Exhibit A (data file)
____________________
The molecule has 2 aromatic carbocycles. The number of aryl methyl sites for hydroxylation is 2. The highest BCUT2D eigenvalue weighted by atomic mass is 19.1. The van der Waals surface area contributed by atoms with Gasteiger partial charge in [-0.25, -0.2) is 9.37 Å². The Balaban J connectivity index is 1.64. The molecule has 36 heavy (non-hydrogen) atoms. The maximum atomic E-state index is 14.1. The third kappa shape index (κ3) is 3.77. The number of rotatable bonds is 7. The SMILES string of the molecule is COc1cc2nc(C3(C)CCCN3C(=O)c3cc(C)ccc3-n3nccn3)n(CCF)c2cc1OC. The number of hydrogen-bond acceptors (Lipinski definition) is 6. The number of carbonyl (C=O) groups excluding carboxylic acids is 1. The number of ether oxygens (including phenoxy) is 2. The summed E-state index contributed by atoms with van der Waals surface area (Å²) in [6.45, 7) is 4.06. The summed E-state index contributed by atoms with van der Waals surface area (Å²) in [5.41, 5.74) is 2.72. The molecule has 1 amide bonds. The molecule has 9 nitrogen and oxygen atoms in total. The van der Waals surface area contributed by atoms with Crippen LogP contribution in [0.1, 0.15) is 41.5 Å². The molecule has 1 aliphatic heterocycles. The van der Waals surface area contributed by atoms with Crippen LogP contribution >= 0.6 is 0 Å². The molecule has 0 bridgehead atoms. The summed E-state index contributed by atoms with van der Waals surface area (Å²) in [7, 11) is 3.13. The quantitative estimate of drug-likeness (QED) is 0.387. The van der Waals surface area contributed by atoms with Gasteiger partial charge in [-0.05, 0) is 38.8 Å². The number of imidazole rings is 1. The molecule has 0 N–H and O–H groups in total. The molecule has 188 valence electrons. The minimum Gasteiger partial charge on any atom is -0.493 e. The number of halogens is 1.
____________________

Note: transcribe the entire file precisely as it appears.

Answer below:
The molecule has 2 aromatic carbocycles. The number of aryl methyl sites for hydroxylation is 2. The highest BCUT2D eigenvalue weighted by atomic mass is 19.1. The van der Waals surface area contributed by atoms with Gasteiger partial charge in [-0.25, -0.2) is 9.37 Å². The Balaban J connectivity index is 1.64. The molecule has 36 heavy (non-hydrogen) atoms. The maximum atomic E-state index is 14.1. The third kappa shape index (κ3) is 3.77. The number of rotatable bonds is 7. The SMILES string of the molecule is COc1cc2nc(C3(C)CCCN3C(=O)c3cc(C)ccc3-n3nccn3)n(CCF)c2cc1OC. The number of hydrogen-bond acceptors (Lipinski definition) is 6. The number of carbonyl (C=O) groups excluding carboxylic acids is 1. The number of ether oxygens (including phenoxy) is 2. The summed E-state index contributed by atoms with van der Waals surface area (Å²) in [6.45, 7) is 4.06. The summed E-state index contributed by atoms with van der Waals surface area (Å²) in [5.41, 5.74) is 2.72. The molecule has 1 amide bonds. The molecule has 9 nitrogen and oxygen atoms in total. The van der Waals surface area contributed by atoms with Crippen LogP contribution in [0.1, 0.15) is 41.5 Å². The molecule has 1 aliphatic heterocycles. The van der Waals surface area contributed by atoms with Crippen LogP contribution >= 0.6 is 0 Å². The molecule has 0 bridgehead atoms. The summed E-state index contributed by atoms with van der Waals surface area (Å²) in [7, 11) is 3.13. The quantitative estimate of drug-likeness (QED) is 0.387. The van der Waals surface area contributed by atoms with Gasteiger partial charge in [-0.05, 0) is 38.8 Å². The number of imidazole rings is 1. The molecule has 0 N–H and O–H groups in total. The molecule has 188 valence electrons. The minimum Gasteiger partial charge on any atom is -0.493 e. The number of halogens is 1.